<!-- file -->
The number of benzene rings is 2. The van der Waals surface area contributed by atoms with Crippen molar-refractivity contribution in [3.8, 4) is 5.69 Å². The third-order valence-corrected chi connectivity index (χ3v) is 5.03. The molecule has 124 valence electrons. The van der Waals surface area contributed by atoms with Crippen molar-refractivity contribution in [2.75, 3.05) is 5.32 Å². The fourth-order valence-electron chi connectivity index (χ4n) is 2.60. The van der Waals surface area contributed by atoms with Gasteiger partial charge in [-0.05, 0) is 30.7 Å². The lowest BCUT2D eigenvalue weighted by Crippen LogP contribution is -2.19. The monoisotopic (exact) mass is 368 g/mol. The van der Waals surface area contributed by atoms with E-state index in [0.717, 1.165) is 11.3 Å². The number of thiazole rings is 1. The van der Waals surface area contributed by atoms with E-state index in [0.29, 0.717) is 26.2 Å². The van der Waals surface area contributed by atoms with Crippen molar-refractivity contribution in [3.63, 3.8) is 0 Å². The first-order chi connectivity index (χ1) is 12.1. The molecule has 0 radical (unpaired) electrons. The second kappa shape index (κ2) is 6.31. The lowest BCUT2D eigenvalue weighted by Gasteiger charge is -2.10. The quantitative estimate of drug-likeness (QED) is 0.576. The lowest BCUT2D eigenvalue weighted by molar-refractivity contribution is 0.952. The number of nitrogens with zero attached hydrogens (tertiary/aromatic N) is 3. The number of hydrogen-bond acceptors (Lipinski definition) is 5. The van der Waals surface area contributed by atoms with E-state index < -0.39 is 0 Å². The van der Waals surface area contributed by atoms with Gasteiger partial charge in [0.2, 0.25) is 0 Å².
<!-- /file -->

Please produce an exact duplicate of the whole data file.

The number of benzene rings is 2. The van der Waals surface area contributed by atoms with Crippen molar-refractivity contribution in [3.8, 4) is 5.69 Å². The third-order valence-corrected chi connectivity index (χ3v) is 5.03. The molecule has 124 valence electrons. The van der Waals surface area contributed by atoms with Crippen molar-refractivity contribution in [2.75, 3.05) is 5.32 Å². The fourth-order valence-electron chi connectivity index (χ4n) is 2.60. The van der Waals surface area contributed by atoms with Gasteiger partial charge in [-0.05, 0) is 30.7 Å². The lowest BCUT2D eigenvalue weighted by Crippen LogP contribution is -2.19. The monoisotopic (exact) mass is 368 g/mol. The van der Waals surface area contributed by atoms with E-state index in [0.717, 1.165) is 11.3 Å². The number of thiazole rings is 1. The van der Waals surface area contributed by atoms with E-state index in [0.29, 0.717) is 26.2 Å². The van der Waals surface area contributed by atoms with Crippen molar-refractivity contribution in [3.63, 3.8) is 0 Å². The first-order chi connectivity index (χ1) is 12.1. The molecule has 0 radical (unpaired) electrons. The second kappa shape index (κ2) is 6.31. The lowest BCUT2D eigenvalue weighted by Gasteiger charge is -2.10. The quantitative estimate of drug-likeness (QED) is 0.576. The lowest BCUT2D eigenvalue weighted by molar-refractivity contribution is 0.952. The number of nitrogens with zero attached hydrogens (tertiary/aromatic N) is 3. The number of hydrogen-bond acceptors (Lipinski definition) is 5. The van der Waals surface area contributed by atoms with E-state index < -0.39 is 0 Å². The van der Waals surface area contributed by atoms with Gasteiger partial charge in [0.2, 0.25) is 0 Å².